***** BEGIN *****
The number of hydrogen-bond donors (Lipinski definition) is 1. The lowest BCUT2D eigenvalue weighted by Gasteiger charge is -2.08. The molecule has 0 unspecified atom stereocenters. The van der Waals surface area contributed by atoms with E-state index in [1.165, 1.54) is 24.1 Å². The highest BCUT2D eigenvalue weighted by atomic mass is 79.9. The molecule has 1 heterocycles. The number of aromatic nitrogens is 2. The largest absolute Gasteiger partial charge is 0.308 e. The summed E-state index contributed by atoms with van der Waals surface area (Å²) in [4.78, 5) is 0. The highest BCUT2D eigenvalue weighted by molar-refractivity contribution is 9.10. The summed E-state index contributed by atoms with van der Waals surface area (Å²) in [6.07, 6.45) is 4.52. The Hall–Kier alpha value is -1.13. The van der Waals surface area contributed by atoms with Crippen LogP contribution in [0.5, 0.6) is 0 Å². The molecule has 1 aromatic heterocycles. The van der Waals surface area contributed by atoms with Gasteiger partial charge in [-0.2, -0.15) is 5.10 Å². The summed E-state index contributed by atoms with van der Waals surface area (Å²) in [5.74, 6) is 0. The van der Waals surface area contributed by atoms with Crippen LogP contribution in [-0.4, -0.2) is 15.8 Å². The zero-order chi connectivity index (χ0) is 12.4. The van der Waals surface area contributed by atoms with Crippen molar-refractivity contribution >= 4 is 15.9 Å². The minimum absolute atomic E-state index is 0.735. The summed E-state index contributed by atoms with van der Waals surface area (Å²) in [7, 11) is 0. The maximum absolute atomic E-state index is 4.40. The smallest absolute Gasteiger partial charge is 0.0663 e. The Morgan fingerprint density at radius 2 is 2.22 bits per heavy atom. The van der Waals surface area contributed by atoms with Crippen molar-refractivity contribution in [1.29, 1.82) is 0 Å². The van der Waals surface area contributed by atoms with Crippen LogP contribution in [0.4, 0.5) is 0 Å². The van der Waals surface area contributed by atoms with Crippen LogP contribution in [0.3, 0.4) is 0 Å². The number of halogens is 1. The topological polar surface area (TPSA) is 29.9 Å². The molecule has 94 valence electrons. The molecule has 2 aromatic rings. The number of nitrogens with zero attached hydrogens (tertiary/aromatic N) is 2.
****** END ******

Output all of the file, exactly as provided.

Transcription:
The number of hydrogen-bond donors (Lipinski definition) is 1. The lowest BCUT2D eigenvalue weighted by Gasteiger charge is -2.08. The molecule has 0 unspecified atom stereocenters. The van der Waals surface area contributed by atoms with E-state index in [1.165, 1.54) is 24.1 Å². The highest BCUT2D eigenvalue weighted by atomic mass is 79.9. The molecule has 1 heterocycles. The number of aromatic nitrogens is 2. The largest absolute Gasteiger partial charge is 0.308 e. The summed E-state index contributed by atoms with van der Waals surface area (Å²) in [4.78, 5) is 0. The highest BCUT2D eigenvalue weighted by molar-refractivity contribution is 9.10. The summed E-state index contributed by atoms with van der Waals surface area (Å²) in [6.07, 6.45) is 4.52. The Hall–Kier alpha value is -1.13. The van der Waals surface area contributed by atoms with Crippen LogP contribution in [0.5, 0.6) is 0 Å². The molecule has 1 aromatic heterocycles. The van der Waals surface area contributed by atoms with Gasteiger partial charge in [-0.2, -0.15) is 5.10 Å². The summed E-state index contributed by atoms with van der Waals surface area (Å²) in [5.74, 6) is 0. The van der Waals surface area contributed by atoms with Crippen LogP contribution in [-0.4, -0.2) is 15.8 Å². The zero-order chi connectivity index (χ0) is 12.4. The van der Waals surface area contributed by atoms with Crippen molar-refractivity contribution >= 4 is 15.9 Å². The minimum absolute atomic E-state index is 0.735. The summed E-state index contributed by atoms with van der Waals surface area (Å²) in [7, 11) is 0. The maximum absolute atomic E-state index is 4.40. The smallest absolute Gasteiger partial charge is 0.0663 e. The Morgan fingerprint density at radius 2 is 2.22 bits per heavy atom. The van der Waals surface area contributed by atoms with Crippen molar-refractivity contribution in [1.29, 1.82) is 0 Å². The van der Waals surface area contributed by atoms with Crippen LogP contribution in [0.4, 0.5) is 0 Å². The van der Waals surface area contributed by atoms with Crippen LogP contribution in [0.3, 0.4) is 0 Å². The number of halogens is 1. The topological polar surface area (TPSA) is 29.9 Å². The molecule has 94 valence electrons. The molecule has 2 aromatic rings. The number of nitrogens with zero attached hydrogens (tertiary/aromatic N) is 2.